The last Bastardo

Admit it – Bastardo sounds more interesting than Trousseau. Unfortunately the growers on the island of Madeira disagrees and today the grape is more or less extinct. You will find a plant at Rua dos Ferreiros 109 when you stand at the courtyard of the small family run firm of Artur de Barros e Sousa, and should you visit the experimental vineyard of IVBAM, the island’s control institute over wine (and embroidery!), you will find one row with Bastardo vines averaging 35 years.
Now, the Campo Experimental outside Calheta, on the western part of the island, sadly will uproot its Bastardo vines soon. Why you most likely think and that is what I asked when standing there as well – finally getting the chance to see the Bastardo vine on Madeira. Engº. Magalhães who run the Campo explained that they had done all possible tests and experiments with the old Bastardo vines now and needed the space for new experiments.
As the hopeless wine romantic I am I couldn’t understand why someone wanted to uproot these old beautiful vines, but Mr. Magalhães assured me that they had already taken cuttings from the vines and replanted on a new row. All indigenous grapes must be preserved and it was only those old plants which had done their job now.
You see, this is the mans job; to experiment and find out what is the best possible way to cultivate the indigenous grapes of Madeira, and communicate this to the people involved in the cultivation of grapes. Pergola or Gobelet? In which soil does Malvazia perform at its very best? Where should the Sercial be planted on the island? Why has Terrantez a history of being considered a difficult grape to cultivate? Are the Moscatel grown on Madeira the same as the one found in Setúbal outside of Lisboa? These are some of the tasks they struggle with here in the peripheral Calheta.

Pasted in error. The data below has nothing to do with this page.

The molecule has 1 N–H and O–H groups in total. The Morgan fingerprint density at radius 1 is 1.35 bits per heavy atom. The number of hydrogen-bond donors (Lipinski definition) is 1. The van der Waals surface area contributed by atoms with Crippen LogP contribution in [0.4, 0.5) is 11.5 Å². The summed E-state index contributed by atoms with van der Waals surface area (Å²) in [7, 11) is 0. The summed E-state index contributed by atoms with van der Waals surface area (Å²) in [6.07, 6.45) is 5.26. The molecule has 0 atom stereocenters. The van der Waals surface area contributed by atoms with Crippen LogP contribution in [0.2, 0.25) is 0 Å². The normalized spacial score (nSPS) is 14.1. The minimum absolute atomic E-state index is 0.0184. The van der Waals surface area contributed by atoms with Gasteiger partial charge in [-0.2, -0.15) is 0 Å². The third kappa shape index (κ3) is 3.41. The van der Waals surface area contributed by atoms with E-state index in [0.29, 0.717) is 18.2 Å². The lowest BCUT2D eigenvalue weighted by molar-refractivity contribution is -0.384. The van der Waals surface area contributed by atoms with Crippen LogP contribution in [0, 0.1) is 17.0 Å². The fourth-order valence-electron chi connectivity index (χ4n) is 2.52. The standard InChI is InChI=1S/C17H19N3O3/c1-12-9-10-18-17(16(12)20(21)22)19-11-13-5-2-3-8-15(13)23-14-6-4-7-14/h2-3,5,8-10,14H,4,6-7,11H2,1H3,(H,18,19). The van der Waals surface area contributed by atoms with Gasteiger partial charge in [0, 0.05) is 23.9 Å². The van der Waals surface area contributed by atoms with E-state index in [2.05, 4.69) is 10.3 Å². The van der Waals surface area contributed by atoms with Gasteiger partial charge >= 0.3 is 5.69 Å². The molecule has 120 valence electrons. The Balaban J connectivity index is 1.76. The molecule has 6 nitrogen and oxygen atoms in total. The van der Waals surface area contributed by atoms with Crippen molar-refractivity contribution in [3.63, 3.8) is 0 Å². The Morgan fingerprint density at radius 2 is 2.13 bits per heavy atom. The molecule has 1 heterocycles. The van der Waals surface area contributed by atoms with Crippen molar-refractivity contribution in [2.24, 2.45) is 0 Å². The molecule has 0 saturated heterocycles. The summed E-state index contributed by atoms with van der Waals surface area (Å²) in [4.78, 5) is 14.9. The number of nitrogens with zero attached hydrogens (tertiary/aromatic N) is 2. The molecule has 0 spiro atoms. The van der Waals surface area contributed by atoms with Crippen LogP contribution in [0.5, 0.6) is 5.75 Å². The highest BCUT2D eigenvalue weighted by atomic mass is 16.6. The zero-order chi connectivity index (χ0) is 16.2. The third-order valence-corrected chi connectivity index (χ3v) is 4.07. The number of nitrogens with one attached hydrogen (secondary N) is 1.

But it doesn’t stop there. Besides their main task to work with the noble grapes of Madeira they also experiment with other Vinifera’s in order to be able to recommend what grapes suit the land when it comes to table wine. Hence one will find all classic grapes being tested here from time to time.
Back to the Bastardo. A legendary wine needs a legendary story. Furthermore it needs to be of limited availability in order for the reputation to spire and even better is if you can put 50 years to the story. Or why not 83 years because this is what most likely gave the Bastardo grape on Madeira its repute! We know of five vintages of Madeira Bastardo the, roughly speaking, last 200 years. One stands out and that is the 1927. The great Bastardo year.
One firm, a today non-existing partidista (maintainer of stocks which they aged and sold to shippers), Adegas de Torreao, had a quite large quantity of the 1927 Bastardo on cask. When the passionate owner Vasco Lojas passed away there were no one to take over in the family – or rather, no interest. Thankfully the old warehouse with its casks ended up in the best possible hands when Pereira d’Oliveira bought it. And today you can actually buy a quite recently bottled 1927 Bastardo from them. Some is still left on cask and there you have it. A legendary wine on a today extinct grape few has tasted, but with a story worthy of the legendary status.
Mr. Luís d’Oliveira – the man who keeps the 1927 legend alive!
But why don’t any one want to cultivate Bastardo on Madeira? Is it really that tough? Actually no, although it buds late that shouldn’t be a problem on the island. The reason is more likely money and since the Bastardo can give irregular yields most farmers rely on grapes that will allow them to cash in. Can’t blaim them – if it is someone who has been taught the dangers of a monoculture it is the Madeiran’s – and with that followed a transfer to more reliable grapes. Sorry Sercial, Verdelho, Boal, Malvazia, Terrantez, Moscatel and….Bastardo. Tinta Negra Mole is the sheriff in town today.
So sitting there, next to the Bastardo vines in Calheta, Mr. Magalhães told me I might be one of the last to see the old Bastardo’s before they were uprooted. Strange – it left me with both sadness and some bizarre selfish feeling. Anyway; here they are – some of the last Bastardo’s of Madeira!
And should you be inspired, wishing to take part of the legend of the 1927 Bastardo, then check out Pereira d’Oliveira who stocks it, both in bottle and continued cask ageing. Price? Oh, just around EUR 200. Not much for a legend, right?
Somewhere here the remainders of the 1927 still lies in cask!